Notwithstanding, a really busy day: However, a short lull at lunchtime enabled me to partake – I say partake but really I had only taken one bite of a delicious cheese roll, lovingly crafted by my wife at some ungodly hour, when I had to advise a nice fellow about rippled Ash yarn bowls. When I returned to my chair, my part consumed comestible had done a runner! I now must only assume that some litter conscious soul had removed it – the alternative can only be that some poor sap was even more peckish than me!

We arrived home at 9pm to be greeted by five ravenous cats – I know how they felt! and I thank the clever fellow responsible for Catch Up TV who enabled Anna to have her weekly “Strictly” fix.

must thank Phillippa and her team for organising another cracking Festiwool and we really look forward to next year.

The 25
th of this month sees us at Romford for an Embroiderer’s Guild workshop – an absolute pleasure working with this enthusiastic group and more Guild demonstrations and workshops across the UK in 2018.

I guess that about wraps up this eventful year for Spinspired – I’m off to my workshop to develop several new products for the future so please look out for our 2018 Diary and that now only remains for us to wish you a healthy, happy and creative New Year and we hope to see you all again soon. Don’t forget if you would like to speak to Anna or I about anything concerning wool or wood give us a call or email.

Anna & Keith


Enthusiasm in spades from Tooting to Totnes!




I don’t suffer from writer’s block - I’m not a writer; neither am I ever stuck for words when it comes to my little “show blog” from our latest adventures – this time once again in the beautiful south Devon location of Totnes. We had been looking forward to this event all year as it allows us to have a bit of a “working holiday” and to once again catch up with old friends and make some new ones!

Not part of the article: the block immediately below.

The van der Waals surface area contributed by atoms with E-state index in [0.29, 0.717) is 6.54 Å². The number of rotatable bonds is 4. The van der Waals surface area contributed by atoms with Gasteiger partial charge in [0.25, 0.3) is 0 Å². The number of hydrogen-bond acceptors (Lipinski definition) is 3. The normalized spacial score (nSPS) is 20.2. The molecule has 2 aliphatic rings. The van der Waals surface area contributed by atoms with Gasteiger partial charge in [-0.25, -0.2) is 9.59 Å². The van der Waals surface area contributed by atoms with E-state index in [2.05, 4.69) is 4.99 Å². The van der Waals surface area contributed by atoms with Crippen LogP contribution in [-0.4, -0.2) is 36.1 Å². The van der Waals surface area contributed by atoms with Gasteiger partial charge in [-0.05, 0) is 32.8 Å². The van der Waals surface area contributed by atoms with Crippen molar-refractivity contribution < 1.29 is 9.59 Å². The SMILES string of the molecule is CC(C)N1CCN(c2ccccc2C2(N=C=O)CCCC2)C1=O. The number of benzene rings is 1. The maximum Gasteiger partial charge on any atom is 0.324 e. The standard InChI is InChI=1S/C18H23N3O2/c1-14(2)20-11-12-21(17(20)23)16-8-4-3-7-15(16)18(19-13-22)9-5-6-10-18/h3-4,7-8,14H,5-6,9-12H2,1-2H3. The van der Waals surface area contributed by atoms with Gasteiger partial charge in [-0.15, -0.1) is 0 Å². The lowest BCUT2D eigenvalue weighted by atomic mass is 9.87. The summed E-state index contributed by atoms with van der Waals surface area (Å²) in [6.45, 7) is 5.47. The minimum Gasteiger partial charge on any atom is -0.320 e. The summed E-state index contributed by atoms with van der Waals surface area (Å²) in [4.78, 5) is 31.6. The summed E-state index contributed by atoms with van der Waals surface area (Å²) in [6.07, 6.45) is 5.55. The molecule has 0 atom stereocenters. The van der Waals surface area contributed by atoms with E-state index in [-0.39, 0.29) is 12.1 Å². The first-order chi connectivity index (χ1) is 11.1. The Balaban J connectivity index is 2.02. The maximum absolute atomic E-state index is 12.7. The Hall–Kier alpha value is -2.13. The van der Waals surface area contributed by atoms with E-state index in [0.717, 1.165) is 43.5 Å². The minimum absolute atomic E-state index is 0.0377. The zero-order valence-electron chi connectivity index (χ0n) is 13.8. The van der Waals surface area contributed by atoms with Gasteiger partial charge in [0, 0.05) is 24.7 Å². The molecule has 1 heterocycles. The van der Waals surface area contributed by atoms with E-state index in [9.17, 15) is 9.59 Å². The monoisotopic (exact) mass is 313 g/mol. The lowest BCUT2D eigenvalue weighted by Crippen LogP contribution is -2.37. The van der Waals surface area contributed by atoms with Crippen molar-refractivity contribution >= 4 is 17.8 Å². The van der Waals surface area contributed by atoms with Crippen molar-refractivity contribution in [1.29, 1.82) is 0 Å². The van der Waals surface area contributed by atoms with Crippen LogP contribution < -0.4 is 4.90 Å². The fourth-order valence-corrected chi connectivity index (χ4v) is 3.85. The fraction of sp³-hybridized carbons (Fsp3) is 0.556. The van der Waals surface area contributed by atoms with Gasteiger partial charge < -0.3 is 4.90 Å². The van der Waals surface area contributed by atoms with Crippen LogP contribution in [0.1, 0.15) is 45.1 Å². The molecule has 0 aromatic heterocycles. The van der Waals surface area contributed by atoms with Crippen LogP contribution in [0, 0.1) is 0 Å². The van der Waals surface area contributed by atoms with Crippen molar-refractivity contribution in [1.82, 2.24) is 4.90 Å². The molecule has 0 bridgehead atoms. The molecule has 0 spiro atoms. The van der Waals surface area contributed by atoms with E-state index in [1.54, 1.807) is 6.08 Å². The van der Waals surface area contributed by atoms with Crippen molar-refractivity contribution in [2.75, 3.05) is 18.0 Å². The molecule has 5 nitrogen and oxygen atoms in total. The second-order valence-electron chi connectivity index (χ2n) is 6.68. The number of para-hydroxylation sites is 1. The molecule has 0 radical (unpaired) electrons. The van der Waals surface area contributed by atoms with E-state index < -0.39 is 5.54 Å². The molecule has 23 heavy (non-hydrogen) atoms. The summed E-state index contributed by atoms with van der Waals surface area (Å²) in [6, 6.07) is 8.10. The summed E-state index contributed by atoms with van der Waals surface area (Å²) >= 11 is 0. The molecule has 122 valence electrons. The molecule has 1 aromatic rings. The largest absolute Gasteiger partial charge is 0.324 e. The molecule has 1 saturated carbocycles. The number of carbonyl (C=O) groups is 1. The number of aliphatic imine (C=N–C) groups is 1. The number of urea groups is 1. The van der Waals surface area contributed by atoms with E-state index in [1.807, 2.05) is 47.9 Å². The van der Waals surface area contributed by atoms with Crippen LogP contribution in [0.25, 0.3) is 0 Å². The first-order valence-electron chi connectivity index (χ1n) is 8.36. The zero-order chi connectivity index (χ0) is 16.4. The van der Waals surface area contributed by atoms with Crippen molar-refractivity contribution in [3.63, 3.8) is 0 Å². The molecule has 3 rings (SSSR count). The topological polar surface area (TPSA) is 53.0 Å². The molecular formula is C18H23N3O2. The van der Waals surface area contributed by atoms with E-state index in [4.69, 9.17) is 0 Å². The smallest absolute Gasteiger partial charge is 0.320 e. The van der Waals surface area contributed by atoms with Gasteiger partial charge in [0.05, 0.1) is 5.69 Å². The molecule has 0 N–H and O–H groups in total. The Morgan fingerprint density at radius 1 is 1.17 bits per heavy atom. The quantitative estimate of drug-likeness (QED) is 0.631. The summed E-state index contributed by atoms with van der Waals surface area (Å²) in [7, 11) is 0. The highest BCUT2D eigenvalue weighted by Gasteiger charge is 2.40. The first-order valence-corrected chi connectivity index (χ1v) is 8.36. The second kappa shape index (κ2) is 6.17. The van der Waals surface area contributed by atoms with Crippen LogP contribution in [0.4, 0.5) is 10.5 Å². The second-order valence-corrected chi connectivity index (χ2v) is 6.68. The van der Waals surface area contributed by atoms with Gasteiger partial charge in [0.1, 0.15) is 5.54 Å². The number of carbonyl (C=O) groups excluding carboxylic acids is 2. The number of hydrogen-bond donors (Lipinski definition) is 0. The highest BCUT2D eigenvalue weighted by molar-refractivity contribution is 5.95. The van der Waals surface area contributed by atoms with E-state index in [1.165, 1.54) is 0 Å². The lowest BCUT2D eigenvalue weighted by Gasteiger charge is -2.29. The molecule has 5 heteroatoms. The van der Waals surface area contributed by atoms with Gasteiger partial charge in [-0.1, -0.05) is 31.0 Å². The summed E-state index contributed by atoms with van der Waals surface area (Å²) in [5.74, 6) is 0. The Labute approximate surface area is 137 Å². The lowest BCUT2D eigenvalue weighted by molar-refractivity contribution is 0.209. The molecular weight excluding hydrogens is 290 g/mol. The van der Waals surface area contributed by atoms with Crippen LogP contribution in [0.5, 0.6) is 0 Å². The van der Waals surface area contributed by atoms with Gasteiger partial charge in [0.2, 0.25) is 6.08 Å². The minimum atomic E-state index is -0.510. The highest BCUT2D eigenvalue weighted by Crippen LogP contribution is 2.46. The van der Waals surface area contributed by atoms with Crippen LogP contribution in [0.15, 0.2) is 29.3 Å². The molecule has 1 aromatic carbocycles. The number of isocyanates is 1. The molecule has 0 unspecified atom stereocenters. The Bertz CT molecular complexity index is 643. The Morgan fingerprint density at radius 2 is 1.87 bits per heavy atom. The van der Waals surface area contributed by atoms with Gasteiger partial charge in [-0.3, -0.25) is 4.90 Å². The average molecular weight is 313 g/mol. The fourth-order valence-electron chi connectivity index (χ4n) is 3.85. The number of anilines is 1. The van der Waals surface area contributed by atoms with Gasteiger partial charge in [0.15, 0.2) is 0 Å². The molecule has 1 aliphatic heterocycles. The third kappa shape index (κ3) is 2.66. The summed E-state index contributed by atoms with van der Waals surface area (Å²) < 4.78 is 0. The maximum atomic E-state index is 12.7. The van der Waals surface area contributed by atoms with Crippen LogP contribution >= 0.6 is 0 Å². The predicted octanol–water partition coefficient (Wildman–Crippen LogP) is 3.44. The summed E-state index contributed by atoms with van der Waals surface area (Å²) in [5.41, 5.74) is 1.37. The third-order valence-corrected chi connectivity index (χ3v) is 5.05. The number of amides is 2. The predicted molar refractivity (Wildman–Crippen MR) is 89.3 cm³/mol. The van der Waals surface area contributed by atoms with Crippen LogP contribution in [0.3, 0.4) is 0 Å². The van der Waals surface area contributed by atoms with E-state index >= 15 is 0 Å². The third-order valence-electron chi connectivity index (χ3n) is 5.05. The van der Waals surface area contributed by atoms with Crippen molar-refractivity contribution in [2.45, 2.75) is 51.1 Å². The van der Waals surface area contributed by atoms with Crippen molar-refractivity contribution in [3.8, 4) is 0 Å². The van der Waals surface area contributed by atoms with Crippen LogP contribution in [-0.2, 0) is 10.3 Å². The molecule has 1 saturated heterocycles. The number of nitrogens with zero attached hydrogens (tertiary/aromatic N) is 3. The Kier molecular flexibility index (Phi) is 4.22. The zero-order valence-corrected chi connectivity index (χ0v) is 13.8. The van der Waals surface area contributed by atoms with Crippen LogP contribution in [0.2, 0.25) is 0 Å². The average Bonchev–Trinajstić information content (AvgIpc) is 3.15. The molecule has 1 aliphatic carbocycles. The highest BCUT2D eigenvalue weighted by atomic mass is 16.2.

The truth is we stay at the best “home from home” B&B in Goodrington, just ten minutes away from Totnes, and catch up with our friends there too! Incidentally, many thanks to Lynn & Nigel at the Wentworth for their hospitality, and for their brilliant efforts in distributing flyers and information to the numerous craft and fibre outlets throughout Torbay.

The weather for the weekend once more was kind and when the doors opened at 10 o’clock the look of anticipation on visitor’s faces was palpable and infectious. Now as an aside, I have always been interested and fascinated by local dialects and accents and having worked for many years in the Metropolis pride myself in playing Dr. Doolittle – at least I can still tell what side of the Thames most Londoners hail from. One particular lady and her friend were discussing whether to buy a tapestry frame or a peg loom and I asked what part of south London she originated from. “Tootin’” she replied. Bec? I enquired. “Nah… Broadway” she said - can’t win them all. Both of these delightful ladies now reside in Cornwall and had travelled to Totnes by coach that day to visit the show. Their enthusiasm for crafting was incredible. We had a great chat about aneurysms and brain tumours – that only happens at Craft shows! They left very happy with their loom and frame respectively and couldn’t wait to get home and start on them. I love that.